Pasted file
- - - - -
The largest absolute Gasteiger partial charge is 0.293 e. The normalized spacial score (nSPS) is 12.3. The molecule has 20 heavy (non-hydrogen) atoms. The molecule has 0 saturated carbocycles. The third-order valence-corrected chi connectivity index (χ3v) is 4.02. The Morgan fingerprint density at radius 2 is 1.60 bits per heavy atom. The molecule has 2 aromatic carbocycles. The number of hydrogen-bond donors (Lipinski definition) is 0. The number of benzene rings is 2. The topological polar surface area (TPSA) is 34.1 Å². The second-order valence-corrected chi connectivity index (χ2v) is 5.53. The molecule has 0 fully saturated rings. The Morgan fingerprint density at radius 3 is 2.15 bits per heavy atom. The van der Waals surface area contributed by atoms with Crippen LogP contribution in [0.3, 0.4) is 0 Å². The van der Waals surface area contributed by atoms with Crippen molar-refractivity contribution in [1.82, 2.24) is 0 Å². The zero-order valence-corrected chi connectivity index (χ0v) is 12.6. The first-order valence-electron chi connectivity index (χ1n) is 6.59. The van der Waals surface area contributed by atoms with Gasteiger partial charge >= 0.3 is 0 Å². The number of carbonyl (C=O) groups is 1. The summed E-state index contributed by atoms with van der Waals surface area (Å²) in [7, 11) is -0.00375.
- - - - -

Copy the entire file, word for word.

The largest absolute Gasteiger partial charge is 0.293 e. The normalized spacial score (nSPS) is 12.3. The molecule has 20 heavy (non-hydrogen) atoms. The molecule has 0 saturated carbocycles. The third-order valence-corrected chi connectivity index (χ3v) is 4.02. The Morgan fingerprint density at radius 2 is 1.60 bits per heavy atom. The molecule has 2 aromatic carbocycles. The number of hydrogen-bond donors (Lipinski definition) is 0. The number of benzene rings is 2. The topological polar surface area (TPSA) is 34.1 Å². The second-order valence-corrected chi connectivity index (χ2v) is 5.53. The molecule has 0 fully saturated rings. The Morgan fingerprint density at radius 3 is 2.15 bits per heavy atom. The van der Waals surface area contributed by atoms with Crippen LogP contribution in [0.3, 0.4) is 0 Å². The van der Waals surface area contributed by atoms with Crippen molar-refractivity contribution in [1.82, 2.24) is 0 Å². The zero-order valence-corrected chi connectivity index (χ0v) is 12.6. The first-order valence-electron chi connectivity index (χ1n) is 6.59. The van der Waals surface area contributed by atoms with Gasteiger partial charge >= 0.3 is 0 Å². The number of carbonyl (C=O) groups is 1. The summed E-state index contributed by atoms with van der Waals surface area (Å²) in [7, 11) is -0.00375.